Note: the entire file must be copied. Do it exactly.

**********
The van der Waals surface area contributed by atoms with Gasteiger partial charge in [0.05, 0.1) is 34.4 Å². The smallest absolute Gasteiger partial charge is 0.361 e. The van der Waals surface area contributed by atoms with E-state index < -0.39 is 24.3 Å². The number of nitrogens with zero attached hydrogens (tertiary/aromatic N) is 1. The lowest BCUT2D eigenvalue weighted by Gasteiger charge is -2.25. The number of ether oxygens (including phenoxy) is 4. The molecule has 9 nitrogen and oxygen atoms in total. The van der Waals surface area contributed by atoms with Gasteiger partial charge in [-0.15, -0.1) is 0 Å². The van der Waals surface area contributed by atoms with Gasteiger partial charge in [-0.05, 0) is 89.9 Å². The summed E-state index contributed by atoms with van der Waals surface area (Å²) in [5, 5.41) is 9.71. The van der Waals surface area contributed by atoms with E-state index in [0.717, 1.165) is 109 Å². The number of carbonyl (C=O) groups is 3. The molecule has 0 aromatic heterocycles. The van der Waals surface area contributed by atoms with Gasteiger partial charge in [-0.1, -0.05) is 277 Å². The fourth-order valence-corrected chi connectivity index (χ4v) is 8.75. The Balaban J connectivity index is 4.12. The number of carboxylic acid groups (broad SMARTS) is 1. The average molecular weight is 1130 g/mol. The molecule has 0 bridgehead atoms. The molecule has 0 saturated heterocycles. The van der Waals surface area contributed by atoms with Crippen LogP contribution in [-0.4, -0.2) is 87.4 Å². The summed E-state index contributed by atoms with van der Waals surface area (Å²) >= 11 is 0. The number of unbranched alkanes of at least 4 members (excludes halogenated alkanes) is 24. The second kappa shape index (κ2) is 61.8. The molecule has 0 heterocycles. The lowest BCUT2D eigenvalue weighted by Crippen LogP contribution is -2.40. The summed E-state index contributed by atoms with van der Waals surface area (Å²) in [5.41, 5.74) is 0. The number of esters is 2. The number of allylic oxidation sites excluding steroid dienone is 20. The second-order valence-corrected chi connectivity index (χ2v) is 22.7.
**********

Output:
The van der Waals surface area contributed by atoms with Gasteiger partial charge in [0.05, 0.1) is 34.4 Å². The smallest absolute Gasteiger partial charge is 0.361 e. The van der Waals surface area contributed by atoms with E-state index < -0.39 is 24.3 Å². The number of nitrogens with zero attached hydrogens (tertiary/aromatic N) is 1. The lowest BCUT2D eigenvalue weighted by Gasteiger charge is -2.25. The number of ether oxygens (including phenoxy) is 4. The molecule has 9 nitrogen and oxygen atoms in total. The van der Waals surface area contributed by atoms with Gasteiger partial charge in [-0.15, -0.1) is 0 Å². The van der Waals surface area contributed by atoms with Gasteiger partial charge in [-0.05, 0) is 89.9 Å². The summed E-state index contributed by atoms with van der Waals surface area (Å²) in [5, 5.41) is 9.71. The van der Waals surface area contributed by atoms with E-state index in [0.717, 1.165) is 109 Å². The number of carbonyl (C=O) groups is 3. The molecule has 0 aromatic heterocycles. The van der Waals surface area contributed by atoms with Gasteiger partial charge in [-0.1, -0.05) is 277 Å². The fourth-order valence-corrected chi connectivity index (χ4v) is 8.75. The Balaban J connectivity index is 4.12. The number of carboxylic acid groups (broad SMARTS) is 1. The average molecular weight is 1130 g/mol. The molecule has 0 bridgehead atoms. The molecule has 0 saturated heterocycles. The van der Waals surface area contributed by atoms with Crippen LogP contribution in [-0.4, -0.2) is 87.4 Å². The summed E-state index contributed by atoms with van der Waals surface area (Å²) >= 11 is 0. The number of unbranched alkanes of at least 4 members (excludes halogenated alkanes) is 24. The second kappa shape index (κ2) is 61.8. The molecule has 0 heterocycles. The lowest BCUT2D eigenvalue weighted by Crippen LogP contribution is -2.40. The summed E-state index contributed by atoms with van der Waals surface area (Å²) in [5.41, 5.74) is 0. The number of esters is 2. The number of allylic oxidation sites excluding steroid dienone is 20. The second-order valence-corrected chi connectivity index (χ2v) is 22.7.